Feb 22, 2009

Sectarian violence

From afar, the breakout of sectarian fighting in D.I. Khan may appear as yet another depressing phase in an internecine local conflict. But that would be misleading. The devastating suicide bombing of the funeral procession of a slain Shia local carries all the hallmarks of imported violence. Looming large over all sectarian violence in Pakistan in recent times is the figure of Qari Hussain.
A militant commander based in South Waziristan, Hussain, who is also known by the nom de guerre Ustad-i-Fidayeen (teacher of militants), is believed to be a recruiter and trainer of suicide bombers and has infused his ideology with a virulent stream of sectarianism. In January, a 40-minute video recording handed out in Peshawar by Hussain’s group contained a disturbing series of images.
In addition to claiming responsibility for a number of high-profile attacks, including the truck bombing of the FIA centre in Lahore last year and an attack on an ISI office in Rawalpindi in 2007, the video showed indoctrinated boys and young men swearing to launch more attacks. What was hard to miss was the overtly sectarian nature of the propaganda.
Adding credibility to the Qari Hussain connection to the attack in D.I. Khan on Friday was the use of a suicide bomber described by eyewitnesses to be around 20 years old. A report by the Institute for Social Policy and Understanding has highlighted the use of young men from the two Waziristan agencies as suicide bombers: ‘Analysing the 2007 database of 26 cases of suicide attacks in Pakistan (out of a total of 61) where [the] Special Investigative Unit of Pakistan’s FIA recovered crucial evidence, [the FIA] concluded: ‘More than 80 per cent of suicide bombers belong to [the] Mehsud tribe (residing in South and North Waziristan) and were aged 15 to 20.’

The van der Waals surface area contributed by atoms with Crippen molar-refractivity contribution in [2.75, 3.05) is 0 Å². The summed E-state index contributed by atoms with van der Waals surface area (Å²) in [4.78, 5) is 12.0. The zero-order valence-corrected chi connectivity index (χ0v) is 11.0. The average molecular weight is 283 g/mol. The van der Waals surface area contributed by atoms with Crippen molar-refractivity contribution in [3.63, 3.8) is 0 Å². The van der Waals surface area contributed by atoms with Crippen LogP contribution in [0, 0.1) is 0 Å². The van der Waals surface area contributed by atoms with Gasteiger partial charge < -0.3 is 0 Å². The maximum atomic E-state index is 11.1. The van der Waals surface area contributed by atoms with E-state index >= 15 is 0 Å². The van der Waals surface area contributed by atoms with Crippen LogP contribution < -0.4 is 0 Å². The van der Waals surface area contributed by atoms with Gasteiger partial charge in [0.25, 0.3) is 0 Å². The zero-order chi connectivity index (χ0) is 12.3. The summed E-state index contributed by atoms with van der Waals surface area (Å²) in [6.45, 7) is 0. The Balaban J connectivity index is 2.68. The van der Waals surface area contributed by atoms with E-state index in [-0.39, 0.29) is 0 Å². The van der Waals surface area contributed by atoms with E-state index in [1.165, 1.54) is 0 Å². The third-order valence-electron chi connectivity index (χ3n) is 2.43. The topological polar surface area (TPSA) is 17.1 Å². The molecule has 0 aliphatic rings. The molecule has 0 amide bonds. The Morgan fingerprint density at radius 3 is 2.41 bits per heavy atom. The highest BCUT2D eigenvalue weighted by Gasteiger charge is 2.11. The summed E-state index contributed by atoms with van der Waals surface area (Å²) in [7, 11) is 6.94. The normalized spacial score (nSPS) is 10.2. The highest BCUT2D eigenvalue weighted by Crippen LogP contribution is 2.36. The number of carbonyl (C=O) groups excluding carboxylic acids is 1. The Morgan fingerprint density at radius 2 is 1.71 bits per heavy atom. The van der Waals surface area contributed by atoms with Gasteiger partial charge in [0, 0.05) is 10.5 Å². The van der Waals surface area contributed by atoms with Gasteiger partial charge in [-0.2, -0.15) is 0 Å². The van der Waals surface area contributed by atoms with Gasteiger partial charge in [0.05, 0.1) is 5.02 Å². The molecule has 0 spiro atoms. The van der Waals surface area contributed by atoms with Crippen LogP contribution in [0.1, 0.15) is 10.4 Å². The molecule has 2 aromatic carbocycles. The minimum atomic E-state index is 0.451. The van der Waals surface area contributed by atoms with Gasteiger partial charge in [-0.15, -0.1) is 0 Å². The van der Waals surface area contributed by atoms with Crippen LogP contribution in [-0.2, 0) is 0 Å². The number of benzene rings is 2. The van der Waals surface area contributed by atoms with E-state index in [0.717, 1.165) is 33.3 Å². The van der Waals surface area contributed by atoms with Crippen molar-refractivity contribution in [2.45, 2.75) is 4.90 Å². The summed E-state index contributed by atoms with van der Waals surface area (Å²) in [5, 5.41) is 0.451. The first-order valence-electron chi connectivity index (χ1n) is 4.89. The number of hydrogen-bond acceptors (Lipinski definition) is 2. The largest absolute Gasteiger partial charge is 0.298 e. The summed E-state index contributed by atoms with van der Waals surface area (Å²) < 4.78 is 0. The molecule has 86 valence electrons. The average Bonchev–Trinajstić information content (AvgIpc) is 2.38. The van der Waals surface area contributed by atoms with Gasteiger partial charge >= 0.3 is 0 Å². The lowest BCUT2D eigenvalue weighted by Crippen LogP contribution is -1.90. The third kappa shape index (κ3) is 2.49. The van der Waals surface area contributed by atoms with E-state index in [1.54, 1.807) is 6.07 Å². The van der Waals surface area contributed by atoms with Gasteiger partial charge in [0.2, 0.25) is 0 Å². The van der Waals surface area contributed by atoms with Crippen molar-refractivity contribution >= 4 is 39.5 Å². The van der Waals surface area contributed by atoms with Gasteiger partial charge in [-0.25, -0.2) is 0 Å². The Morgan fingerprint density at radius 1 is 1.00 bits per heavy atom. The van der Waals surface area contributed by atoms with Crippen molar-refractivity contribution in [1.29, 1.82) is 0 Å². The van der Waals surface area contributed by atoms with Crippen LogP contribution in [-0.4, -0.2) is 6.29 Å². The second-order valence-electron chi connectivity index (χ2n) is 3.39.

Only an investigation into the D.I. Khan bombing can determine if the circumstantial evidence pointing in the direction of Waziristan and Qari Hussain is in fact true. But, as we have stressed before, the different strains of militancy in Pakistan have overlapped to the point where it makes little sense to treat sectarian violence as separate from Al Qaeda attacks and militancy in Punjab as different from that in Fata and northern Pakistan.
Qari Hussain is the embodiment of those overlaps, and some continuing contradictions: he has targeted the state, attacked Shias in Punjab and the NWFP, and fought with fellow Mehsud tribesman, leader of the Tehrik-i-Taliban Pakistan, Baitullah Mehsud. Defeating the hydra of militancy does require different tactics at the local level, but there must be overall strategic coherency too.
Currently, Pakistan is fighting the militants piecemeal in different areas of the country. That must change; the militants must be pursued across the length and breadth of the country simultaneously.

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